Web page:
The value of other currencies to gold would not necessarity go up. It depends on how the monetary authority manages the currency. The dollar does not drive the value of other currencies. The domestic monetary authority does that. You also make a common mistake of assuming that a gold standard requires a lot of gold purchases. A properly managed currency could exist with no gold at all. A stable currency has the advantage of being more convenient than gold so most people will choose to hold currency rather than gold. I would be willing to postulate that more gold is require on a fiat currency than on a gold backed currency because traders buy gold to hedge against currency windfall profit and loss.

  54. Phil Feller

    Ricardo,
    I’m sorry, but it seems pointless to argue with you. I wrote that “the price of gold … would go up,” but you responded that “the value of other currencies to gold would not necessarity go up.” I guess that means that you agree with me!

  55. Ricardo

    Phil,
    I do not see it as an argument. I do not see why the price of gold in any currency should go up or down simply because the US returned to a gold standard. The price of gold in any currency is dependent on how that currency is managed not how other currencies are managed.
    A change would only come if the central banks either sold or bought gold, but a properly managed currency has very little need for a central bank to buy or sell gold. The only needs might be some requirements for international trade. It is an error to assume that returning to a gold standard would mean a run on gold. It would be just the opposite. If the currency is stable there is no need to hold gold as a hedge.

  56. Phil Feller

    Ricardo,
    No, the price of gold is not primarily affected by how a currency is managed. Gold is a freely-traded commodity who price is determined by supply and demand. If demand for gold goes up, its price rises.
    No, the price of gold would not go up simply because the US returned to the gold standard. My argument was that if only the US returned to the gold standard it would provide a ready means by which another nation could affect ForEx rates by affecting the price of gold through trading in it.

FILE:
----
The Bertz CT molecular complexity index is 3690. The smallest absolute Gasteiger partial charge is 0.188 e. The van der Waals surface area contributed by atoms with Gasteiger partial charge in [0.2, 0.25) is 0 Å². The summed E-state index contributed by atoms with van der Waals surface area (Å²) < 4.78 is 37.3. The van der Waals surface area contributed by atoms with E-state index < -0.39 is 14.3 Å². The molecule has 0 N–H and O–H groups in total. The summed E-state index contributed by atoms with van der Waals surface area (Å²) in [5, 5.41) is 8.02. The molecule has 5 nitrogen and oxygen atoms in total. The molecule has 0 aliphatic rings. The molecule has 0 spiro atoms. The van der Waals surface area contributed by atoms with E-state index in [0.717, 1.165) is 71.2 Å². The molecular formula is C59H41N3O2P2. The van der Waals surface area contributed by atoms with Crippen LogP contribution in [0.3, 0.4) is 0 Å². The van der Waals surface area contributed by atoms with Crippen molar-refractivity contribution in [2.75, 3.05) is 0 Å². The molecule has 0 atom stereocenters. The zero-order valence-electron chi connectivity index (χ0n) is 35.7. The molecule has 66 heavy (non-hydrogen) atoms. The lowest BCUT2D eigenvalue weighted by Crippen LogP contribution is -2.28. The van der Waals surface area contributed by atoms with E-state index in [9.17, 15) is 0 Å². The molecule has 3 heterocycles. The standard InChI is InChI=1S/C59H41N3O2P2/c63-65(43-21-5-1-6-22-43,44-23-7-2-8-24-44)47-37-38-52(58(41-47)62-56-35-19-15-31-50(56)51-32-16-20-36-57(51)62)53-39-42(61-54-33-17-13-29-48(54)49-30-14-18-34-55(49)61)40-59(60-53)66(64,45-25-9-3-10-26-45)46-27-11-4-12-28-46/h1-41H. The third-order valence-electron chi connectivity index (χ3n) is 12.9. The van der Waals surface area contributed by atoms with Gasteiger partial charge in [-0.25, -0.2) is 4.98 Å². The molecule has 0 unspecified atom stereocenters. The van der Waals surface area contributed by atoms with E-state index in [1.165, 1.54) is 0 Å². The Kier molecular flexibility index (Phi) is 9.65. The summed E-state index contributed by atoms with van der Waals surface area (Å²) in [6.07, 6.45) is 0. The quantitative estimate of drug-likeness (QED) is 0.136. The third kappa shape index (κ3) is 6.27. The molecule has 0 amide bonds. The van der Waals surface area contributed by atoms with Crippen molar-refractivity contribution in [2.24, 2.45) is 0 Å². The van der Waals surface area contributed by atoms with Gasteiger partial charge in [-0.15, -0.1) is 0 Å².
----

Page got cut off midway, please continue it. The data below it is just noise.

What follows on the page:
You seem to be treating a US return to the gold standard as a return to global monetary system (e.g, the classical gold standard, the gold exchange standard, or Bretton Woods). It would not be. It would be a world with one country whose currency is tied to gold, gold trading freely on world markets, and all other currencies floating against one another.

  57. Ricardo

    Phil,
    OK, now I get it. You see gold the same as a consumable commodity. I see gold as the most stable commodity in existence. You see the dollar as uneffected by an increase in the supply and I see the marginal utility of the dollar declining when more dollars are dumped into the system.
    I am a little surprised that you would say, “No, the price of gold is not primarily affected by how a currency is managed.” That sounds like you would join Ron Paul to end the FED. If their management of the currency has no effect then why should they exist? BTW, I would like to end the FED also but not for this reason.

  58. Phil Feller

    Ricardo,
    I have written nothing that should cause you to believe that I “see the dollar as uneffected by an increase in the supply.” Neither does my statement that central bank policies have little impact on commodity prices imply that I would want to end the Fed.
    I did, however, say that it was pointless to argue with you. I stand by that and will have no more to say.

  59. Richard

    i don’t understand, you guys are welcome to use gold as a currency if you wish, well kinda (okay the feds don’t like you paying for things with it)
    just you have to be aware that gold is like any commodity and can go up and down in value,
    currently it is on it’s way down again, i imagine it will stabilize and go on eventually to more “record highs” due to inflation, but this does not mean it’s “value” is going up,
    fiat currency is *more* stable than gold, as gold is affected by fluctuations on the commodity market
    complete stability is impossible in an economy that requires growth

  60. Simon

    Are we really still having this debate? Conservatives like the gold standard for the same reason they like all their other policies: it offers them the feeling of security, control, cognitive closure, and (presumed) defense against government. Money is trust fettishized in a piece of paper-it doesn’t matter what its backed by. WJB was right.